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Almost nine in 10 British adults say their living costs are rising

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Almost 90% of British households reported an increase in their cost of living last month as they were hit by escalating fuel, food and borrowing costs.

Heaping further pressure on Rishi Sunak to increase his support for those on low and middle incomes, the Office for National Statistics said a quarter of all those in its survey were struggling to pay their bills and 17% had turned to loans or borrowing on credit cards to make ends meet.

Debt charities and anti-poverty campaigners said the figures were a shocking reminder that this year households face the biggest cut in their living standards since the 1950s. Jack Leslie, a senior economist at the Resolution Foundation thinktank, said the combination of shrinking pay packets and rising costs meant that the pressure on households was building.

The figures cover the last two weeks of March, before households felt the impact of April’s cost of living rises when the cap on household energy bills went up by 54% and national insurance contributions increased by 1.25 percentage points.

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The ONS said that while rising bills affected most households across the country, “they are more likely to disproportionately affect those in the most deprived areas”.

More than a third of the most deprived fifth of households in England had found it difficult or very difficult to pay their usual bills.

“This [situation] is set to get worse, with the estimated number of households experiencing fuel stress hitting 5 million this month,” Leslie said.

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“Going forwards, the government must do it all it can to protect those who will be hardest hit – with support for low-income households a priority.”

Labour said the crisis facing millions of families meant Sunak should hold an emergency budget. It said its own analysis had found that the annual cost of running the nation’s petrol and diesel cars had jumped by £10bn since April 2021.

The shadow transport secretary, Louise Haigh, said the 5p cut in fuel duty, one of Sunak’s main policy initiatives as chancellor to alleviate the impact of rising prices, had been “swallowed up by the soaring cost of fuel over the year”.

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She added: “The government needs to set out an emergency budget to tackle its cost of living crisis – and support Labour’s call to put money back in the pockets of working people.”

Haigh said Labour would scrap the recent increase in national insurance and implement a tax on North Sea oil and gas producers that would raise enough to cut about £600 off the average household heating bill.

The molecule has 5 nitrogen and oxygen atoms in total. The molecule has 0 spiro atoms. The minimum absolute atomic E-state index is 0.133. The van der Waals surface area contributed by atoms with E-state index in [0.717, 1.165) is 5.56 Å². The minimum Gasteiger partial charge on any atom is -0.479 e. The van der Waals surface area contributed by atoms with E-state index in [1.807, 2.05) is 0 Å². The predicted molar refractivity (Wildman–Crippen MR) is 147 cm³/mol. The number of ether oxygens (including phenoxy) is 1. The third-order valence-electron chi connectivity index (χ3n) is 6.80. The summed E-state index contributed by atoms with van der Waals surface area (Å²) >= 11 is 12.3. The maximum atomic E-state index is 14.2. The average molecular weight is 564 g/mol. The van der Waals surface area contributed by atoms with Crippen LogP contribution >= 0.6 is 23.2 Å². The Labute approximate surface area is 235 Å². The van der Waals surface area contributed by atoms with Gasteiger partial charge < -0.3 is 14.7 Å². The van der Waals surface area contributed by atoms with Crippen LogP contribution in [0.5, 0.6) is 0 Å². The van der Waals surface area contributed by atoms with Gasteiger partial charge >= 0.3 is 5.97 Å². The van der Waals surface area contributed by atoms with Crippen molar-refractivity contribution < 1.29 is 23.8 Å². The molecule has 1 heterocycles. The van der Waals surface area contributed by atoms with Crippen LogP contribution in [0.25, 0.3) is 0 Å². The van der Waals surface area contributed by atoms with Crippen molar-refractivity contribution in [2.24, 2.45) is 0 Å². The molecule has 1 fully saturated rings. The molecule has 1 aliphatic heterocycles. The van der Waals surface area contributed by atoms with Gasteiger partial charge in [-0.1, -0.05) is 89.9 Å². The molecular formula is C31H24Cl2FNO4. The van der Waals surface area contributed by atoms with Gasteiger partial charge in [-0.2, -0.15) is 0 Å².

Commenting on the ONS data, Helen Morrissey, an analyst at the stockbroker Hargreaves Lansdown, said it was likely that poorer households were “burning through their lockdown savings in a bid to meet their day-to-day living costs while others opt to borrow more to meet their needs”.

She added that while many mortgage payers have fixed their borrowing costs in recent months, “those who rent will feel very exposed to further increases in the coming months”.

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Earlier this month the property website Rightmove said private rents were rising at a record rate, and prospective tenants outnumbered available rental properties by more than three to one.

Wages have risen in recent months but have failed to keep pace with rising prices as employers attempt to keep costs in check. Last month inflation soared to 7%, its highest level in 30 years in March, driven by the rising cost of gas, petrol, food, footwear, furniture and clothing.

On Monday, UK manufacturers reported in the latest monthly survey that the cost of raw materials and energy was rising at the most rapid pace since 1979. In turn, the growth in prices they are charging consumers is rising at its fastest since 1979, with a further acceleration expected in the next three months.

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The ONS said that among those who pay energy bills, about four in 10 (43%) reported that it was very or somewhat difficult to absorb the higher costs in March, even before the latest price cap increase in April.

Illustrating the growing divide between the poorest areas of England and the wealthiest as the cost of living crisis worsens, more than half of adults (57%) living in the most deprived places reported difficulty in affording their energy bills compared with about a third of adults (35%) in the least deprived ones.

Sunak has claimed he is spending £22bn to alleviate the pressure on households, mainly through a 5p cut in fuel duty and a reduction in gas bills via a £150 council tax rebate that has already taken effect and £200 cut in October, although this is a loan that must be paid back over the subsequent four years.

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